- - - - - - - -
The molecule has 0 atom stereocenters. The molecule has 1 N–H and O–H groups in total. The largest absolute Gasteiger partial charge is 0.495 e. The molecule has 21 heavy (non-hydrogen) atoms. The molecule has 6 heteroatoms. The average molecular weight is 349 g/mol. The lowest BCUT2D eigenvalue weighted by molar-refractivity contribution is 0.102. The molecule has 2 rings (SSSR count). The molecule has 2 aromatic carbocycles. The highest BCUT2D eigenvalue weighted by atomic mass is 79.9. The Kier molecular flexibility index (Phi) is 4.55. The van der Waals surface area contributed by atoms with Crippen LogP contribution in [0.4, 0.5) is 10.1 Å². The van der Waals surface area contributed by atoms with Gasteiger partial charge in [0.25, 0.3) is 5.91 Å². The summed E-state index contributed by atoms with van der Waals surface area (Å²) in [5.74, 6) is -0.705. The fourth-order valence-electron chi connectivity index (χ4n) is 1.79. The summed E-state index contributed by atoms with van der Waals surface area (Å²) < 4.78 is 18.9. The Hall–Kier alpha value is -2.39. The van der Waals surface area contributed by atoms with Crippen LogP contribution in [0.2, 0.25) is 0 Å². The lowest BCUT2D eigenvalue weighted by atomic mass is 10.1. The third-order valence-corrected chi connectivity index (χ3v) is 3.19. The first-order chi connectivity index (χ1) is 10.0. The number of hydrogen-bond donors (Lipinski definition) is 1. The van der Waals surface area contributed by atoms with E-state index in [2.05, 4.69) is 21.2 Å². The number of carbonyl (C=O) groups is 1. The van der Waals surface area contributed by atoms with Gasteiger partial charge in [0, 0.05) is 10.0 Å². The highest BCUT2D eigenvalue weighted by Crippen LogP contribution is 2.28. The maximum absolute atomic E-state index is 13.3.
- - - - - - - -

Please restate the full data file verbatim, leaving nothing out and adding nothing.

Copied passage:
The molecule has 0 atom stereocenters. The molecule has 1 N–H and O–H groups in total. The largest absolute Gasteiger partial charge is 0.495 e. The molecule has 21 heavy (non-hydrogen) atoms. The molecule has 6 heteroatoms. The average molecular weight is 349 g/mol. The lowest BCUT2D eigenvalue weighted by molar-refractivity contribution is 0.102. The molecule has 2 rings (SSSR count). The molecule has 2 aromatic carbocycles. The highest BCUT2D eigenvalue weighted by atomic mass is 79.9. The Kier molecular flexibility index (Phi) is 4.55. The van der Waals surface area contributed by atoms with Crippen LogP contribution in [0.4, 0.5) is 10.1 Å². The van der Waals surface area contributed by atoms with Gasteiger partial charge in [0.25, 0.3) is 5.91 Å². The summed E-state index contributed by atoms with van der Waals surface area (Å²) in [5.74, 6) is -0.705. The fourth-order valence-electron chi connectivity index (χ4n) is 1.79. The summed E-state index contributed by atoms with van der Waals surface area (Å²) < 4.78 is 18.9. The Hall–Kier alpha value is -2.39. The van der Waals surface area contributed by atoms with Crippen LogP contribution in [0.2, 0.25) is 0 Å². The lowest BCUT2D eigenvalue weighted by atomic mass is 10.1. The third-order valence-corrected chi connectivity index (χ3v) is 3.19. The first-order chi connectivity index (χ1) is 10.0. The number of hydrogen-bond donors (Lipinski definition) is 1. The van der Waals surface area contributed by atoms with E-state index in [2.05, 4.69) is 21.2 Å². The number of carbonyl (C=O) groups is 1. The van der Waals surface area contributed by atoms with Gasteiger partial charge in [0, 0.05) is 10.0 Å². The highest BCUT2D eigenvalue weighted by Crippen LogP contribution is 2.28. The maximum absolute atomic E-state index is 13.3.